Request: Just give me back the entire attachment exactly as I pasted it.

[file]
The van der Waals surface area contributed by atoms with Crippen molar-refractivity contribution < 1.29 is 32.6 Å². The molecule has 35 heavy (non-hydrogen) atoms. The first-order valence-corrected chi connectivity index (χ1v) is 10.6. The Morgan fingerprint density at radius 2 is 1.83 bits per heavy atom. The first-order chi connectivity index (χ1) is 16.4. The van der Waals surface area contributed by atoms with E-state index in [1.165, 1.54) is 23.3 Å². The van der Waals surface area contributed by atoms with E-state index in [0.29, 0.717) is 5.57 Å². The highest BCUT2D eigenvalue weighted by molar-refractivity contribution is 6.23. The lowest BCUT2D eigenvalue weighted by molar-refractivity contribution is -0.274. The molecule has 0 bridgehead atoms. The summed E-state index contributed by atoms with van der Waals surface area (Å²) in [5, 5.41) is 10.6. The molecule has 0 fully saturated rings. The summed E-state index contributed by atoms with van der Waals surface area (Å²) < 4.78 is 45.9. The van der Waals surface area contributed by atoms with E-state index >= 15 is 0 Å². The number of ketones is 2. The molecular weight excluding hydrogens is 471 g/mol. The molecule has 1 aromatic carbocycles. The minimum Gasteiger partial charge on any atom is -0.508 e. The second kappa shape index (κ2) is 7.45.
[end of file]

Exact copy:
The van der Waals surface area contributed by atoms with Crippen molar-refractivity contribution < 1.29 is 32.6 Å². The molecule has 35 heavy (non-hydrogen) atoms. The first-order valence-corrected chi connectivity index (χ1v) is 10.6. The Morgan fingerprint density at radius 2 is 1.83 bits per heavy atom. The first-order chi connectivity index (χ1) is 16.4. The van der Waals surface area contributed by atoms with E-state index in [1.165, 1.54) is 23.3 Å². The van der Waals surface area contributed by atoms with E-state index in [0.29, 0.717) is 5.57 Å². The highest BCUT2D eigenvalue weighted by molar-refractivity contribution is 6.23. The lowest BCUT2D eigenvalue weighted by molar-refractivity contribution is -0.274. The molecule has 0 bridgehead atoms. The summed E-state index contributed by atoms with van der Waals surface area (Å²) in [5, 5.41) is 10.6. The molecule has 0 fully saturated rings. The summed E-state index contributed by atoms with van der Waals surface area (Å²) < 4.78 is 45.9. The van der Waals surface area contributed by atoms with E-state index >= 15 is 0 Å². The number of ketones is 2. The molecular weight excluding hydrogens is 471 g/mol. The molecule has 1 aromatic carbocycles. The minimum Gasteiger partial charge on any atom is -0.508 e. The second kappa shape index (κ2) is 7.45.